Mar 162015
 

One might be forgiven for believing that controllable pitch propeller systems are the illegitimate children of HAL, from the science fiction movie 2001: A Space Odyssey, with a dangerously psychotic mindset all their own. Take the grounding of  the Cyprus-flagged MV Merita at Steubenhöft in Cuxhaven.

Germany’s Bundesstelle für Seeunfalluntersuchung, Federal Bureau of Maritime Casualty Investigation, tells the tale of a disobedient vessel caused by the failure of a worn coupling in the wrong time and place:

The Merita was  sailing from Skulte in Latvia to Rostock in Germany, was fully laden with wood. She reached the sea canal to the port of Rostock on the evening of 9 January 2014. At 2050, the pilot boarded. When the passenger pier was passed at 2120, the ship began to turn slowly to starboard. Following that, the pilot recommended that the speed beincreased slightly to improve the manoeuvrability of the ship. The chief mate executed this on the engine telegraph.
After a few seconds passed by without any response, the pilot said that th

One might be forgiven for believing that controllable pitch propeller systems are the illegitimate children of HAL, from the science fiction movie 2001: A Space Odyssey, with a dangerously psychotic mindset all their own. Take the grounding of  the Cyprus-flagged MV Merita at Steubenhöft in Cuxhaven.

One might be forgiven for believing that controllable pitch propeller systems are the illegitimate children of HAL, from the science fiction movie 2001: A Space Odyssey, with a dangerously psychotic mindset all their own. Take the grounding of  the Cyprus-flagged MV Merita at Steubenhöft in Cuxhaven.

Germany’s Bundesstelle für Seeunfalluntersuchung, Federal Bureau of Maritime Casualty Investigation, tells the tale of a disobedient vessel caused by the failure of a worn coupling in the wrong time and place:

The Merita was  sailing from Skulte in Latvia to Rostock in Germany, was fully laden with wood. She reached the sea canal to the port of Rostock on the evening of 9 January 2014. At 2050, the pilot boarded. When the passenger pier was passed at 2120, the ship began to turn slowly to starboard. Following that, the pilot recommended that the speed beincreased slightly to improve the manoeuvrability of the ship. The chief mate executed this on the engine telegraph.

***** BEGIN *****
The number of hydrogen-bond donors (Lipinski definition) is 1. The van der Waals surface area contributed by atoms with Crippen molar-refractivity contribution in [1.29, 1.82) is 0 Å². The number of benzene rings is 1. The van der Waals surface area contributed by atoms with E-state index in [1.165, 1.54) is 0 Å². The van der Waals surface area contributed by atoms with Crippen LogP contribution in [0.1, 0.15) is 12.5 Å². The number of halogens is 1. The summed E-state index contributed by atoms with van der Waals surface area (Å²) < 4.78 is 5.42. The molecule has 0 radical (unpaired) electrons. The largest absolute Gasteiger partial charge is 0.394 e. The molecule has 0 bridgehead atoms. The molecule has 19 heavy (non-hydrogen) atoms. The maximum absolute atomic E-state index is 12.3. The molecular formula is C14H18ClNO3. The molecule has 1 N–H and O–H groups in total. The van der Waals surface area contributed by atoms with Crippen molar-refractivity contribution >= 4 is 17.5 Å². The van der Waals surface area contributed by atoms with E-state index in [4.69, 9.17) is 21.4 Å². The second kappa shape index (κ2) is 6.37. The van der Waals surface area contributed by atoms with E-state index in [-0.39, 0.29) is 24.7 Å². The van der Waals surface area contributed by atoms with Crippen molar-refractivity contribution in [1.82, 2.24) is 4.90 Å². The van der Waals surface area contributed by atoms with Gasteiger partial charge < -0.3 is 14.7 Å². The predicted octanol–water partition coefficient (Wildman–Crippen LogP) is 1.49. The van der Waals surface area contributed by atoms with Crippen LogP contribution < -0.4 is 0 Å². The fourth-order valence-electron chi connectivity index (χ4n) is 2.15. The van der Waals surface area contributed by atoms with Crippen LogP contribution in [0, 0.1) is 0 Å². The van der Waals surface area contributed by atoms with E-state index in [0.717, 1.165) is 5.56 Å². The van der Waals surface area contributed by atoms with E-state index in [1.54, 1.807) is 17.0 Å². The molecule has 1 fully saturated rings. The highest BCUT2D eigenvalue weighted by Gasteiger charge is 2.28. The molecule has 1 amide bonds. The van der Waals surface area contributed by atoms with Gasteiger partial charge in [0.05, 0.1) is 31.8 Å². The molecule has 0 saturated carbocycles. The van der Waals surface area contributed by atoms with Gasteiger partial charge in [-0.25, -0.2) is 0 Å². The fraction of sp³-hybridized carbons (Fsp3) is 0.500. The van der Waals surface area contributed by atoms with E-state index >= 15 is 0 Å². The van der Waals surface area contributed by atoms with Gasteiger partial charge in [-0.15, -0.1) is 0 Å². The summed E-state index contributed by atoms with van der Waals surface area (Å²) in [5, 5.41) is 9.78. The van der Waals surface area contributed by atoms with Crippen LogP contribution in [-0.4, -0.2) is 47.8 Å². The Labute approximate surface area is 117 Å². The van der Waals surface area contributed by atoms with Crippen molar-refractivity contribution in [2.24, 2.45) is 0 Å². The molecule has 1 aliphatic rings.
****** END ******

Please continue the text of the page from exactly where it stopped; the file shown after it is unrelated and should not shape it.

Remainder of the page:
After a few seconds passed by without any response, the pilot said that the bow thruster should be operated hard to port. Merita’s speed was about 6.5 kts and she continued to turn to starboard.
To prevent a collision with the pier there, the pilot ordered full astern. At the same time, he informed VTS Warnemünde about the incident on VHF. Several seconds later, the bow thruster was set to hard to starboard. The speed ahead dropped continuously but the rate of turn to starboard increased. When the bow was at an angle of roughly 90° to the actual heading line, the pitch was set to zero. There was still no response from the engine, however. The starboard anchor was then dropped and the emergency stop switch pressed.
The anchor did not grip, resulting in the stern grounding on the eastern bank of the sea canal at 2124. Two tugs had to be ordered, which then pulled the ship free and towed her to the next berth.
Just four minutes elapsed from the failure of main engine control to the grounding, during which the master had also tried using the tiller, which was supposed to override all the other control units but had no effect either.
The chief engineer explained what happened: Two hydraulic pumps drive the CCP system: One runs continuously and the other is on standby. Each pump has a coupling between its motor and the rotor blades. This coupling consists of a metal cap and plastic insert. The purpose of the plastic insert is to absorb vibrations until it is mechanically worn out, when it should be renewed.
  meritainsert
The yellow plastic insert, seen here on a new coupling, had worn out, then the metal cap also wore until the connections ran smoothly over each other. Consequently, the rotor blades stopped turning and the pressure in the system dropped. The second pump was actuated automatically but this needed a few minutes until the pressure in the system was sufficiently high again but the Merita was aground by the time it could become effective.

Says the BSU report: “According to the ship’s maintenance plan, this coupling was renewed in May of the previous year and was not due for inspection for another four months. Therefore, it must be assumed that this coupling did not meet the material standards and thus wore out long before it was scheduled to (be replaced)“.
The BSU report does not mention whether the vessel’s maintenance plan followed manufacturer’s recommendations, or whether the coupling manufacturer’s specifications.
Either way, you may want to check your couplings.

See Also:

[catlist name=CPP]

 

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